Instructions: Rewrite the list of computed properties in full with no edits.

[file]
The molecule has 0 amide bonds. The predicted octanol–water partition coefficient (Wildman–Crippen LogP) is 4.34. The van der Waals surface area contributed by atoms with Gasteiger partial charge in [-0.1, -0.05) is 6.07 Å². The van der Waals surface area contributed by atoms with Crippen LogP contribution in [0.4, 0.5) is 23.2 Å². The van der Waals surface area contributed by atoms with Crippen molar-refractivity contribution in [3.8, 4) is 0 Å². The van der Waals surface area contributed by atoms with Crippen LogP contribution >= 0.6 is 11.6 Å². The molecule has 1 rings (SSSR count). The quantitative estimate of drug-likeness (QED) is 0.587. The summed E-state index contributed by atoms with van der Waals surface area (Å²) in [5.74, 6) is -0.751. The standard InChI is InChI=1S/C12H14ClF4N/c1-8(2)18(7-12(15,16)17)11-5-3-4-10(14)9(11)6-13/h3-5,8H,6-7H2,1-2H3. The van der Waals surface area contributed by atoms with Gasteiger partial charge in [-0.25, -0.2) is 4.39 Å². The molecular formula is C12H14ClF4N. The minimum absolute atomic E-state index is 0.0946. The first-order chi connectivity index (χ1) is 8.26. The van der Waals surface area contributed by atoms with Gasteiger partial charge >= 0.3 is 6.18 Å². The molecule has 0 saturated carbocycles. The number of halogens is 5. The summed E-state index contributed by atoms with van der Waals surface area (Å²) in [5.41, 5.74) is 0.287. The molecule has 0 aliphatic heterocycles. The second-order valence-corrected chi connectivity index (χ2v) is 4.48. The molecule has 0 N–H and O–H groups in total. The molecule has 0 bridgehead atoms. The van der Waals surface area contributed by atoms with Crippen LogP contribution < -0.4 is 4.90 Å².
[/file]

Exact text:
The molecule has 0 amide bonds. The predicted octanol–water partition coefficient (Wildman–Crippen LogP) is 4.34. The van der Waals surface area contributed by atoms with Gasteiger partial charge in [-0.1, -0.05) is 6.07 Å². The van der Waals surface area contributed by atoms with Crippen LogP contribution in [0.4, 0.5) is 23.2 Å². The van der Waals surface area contributed by atoms with Crippen molar-refractivity contribution in [3.8, 4) is 0 Å². The van der Waals surface area contributed by atoms with Crippen LogP contribution >= 0.6 is 11.6 Å². The molecule has 1 rings (SSSR count). The quantitative estimate of drug-likeness (QED) is 0.587. The summed E-state index contributed by atoms with van der Waals surface area (Å²) in [5.74, 6) is -0.751. The standard InChI is InChI=1S/C12H14ClF4N/c1-8(2)18(7-12(15,16)17)11-5-3-4-10(14)9(11)6-13/h3-5,8H,6-7H2,1-2H3. The van der Waals surface area contributed by atoms with Gasteiger partial charge in [-0.25, -0.2) is 4.39 Å². The molecular formula is C12H14ClF4N. The minimum absolute atomic E-state index is 0.0946. The first-order chi connectivity index (χ1) is 8.26. The van der Waals surface area contributed by atoms with Gasteiger partial charge >= 0.3 is 6.18 Å². The molecule has 0 saturated carbocycles. The number of halogens is 5. The summed E-state index contributed by atoms with van der Waals surface area (Å²) in [5.41, 5.74) is 0.287. The molecule has 0 aliphatic heterocycles. The second-order valence-corrected chi connectivity index (χ2v) is 4.48. The molecule has 0 N–H and O–H groups in total. The molecule has 0 bridgehead atoms. The van der Waals surface area contributed by atoms with Crippen LogP contribution < -0.4 is 4.90 Å².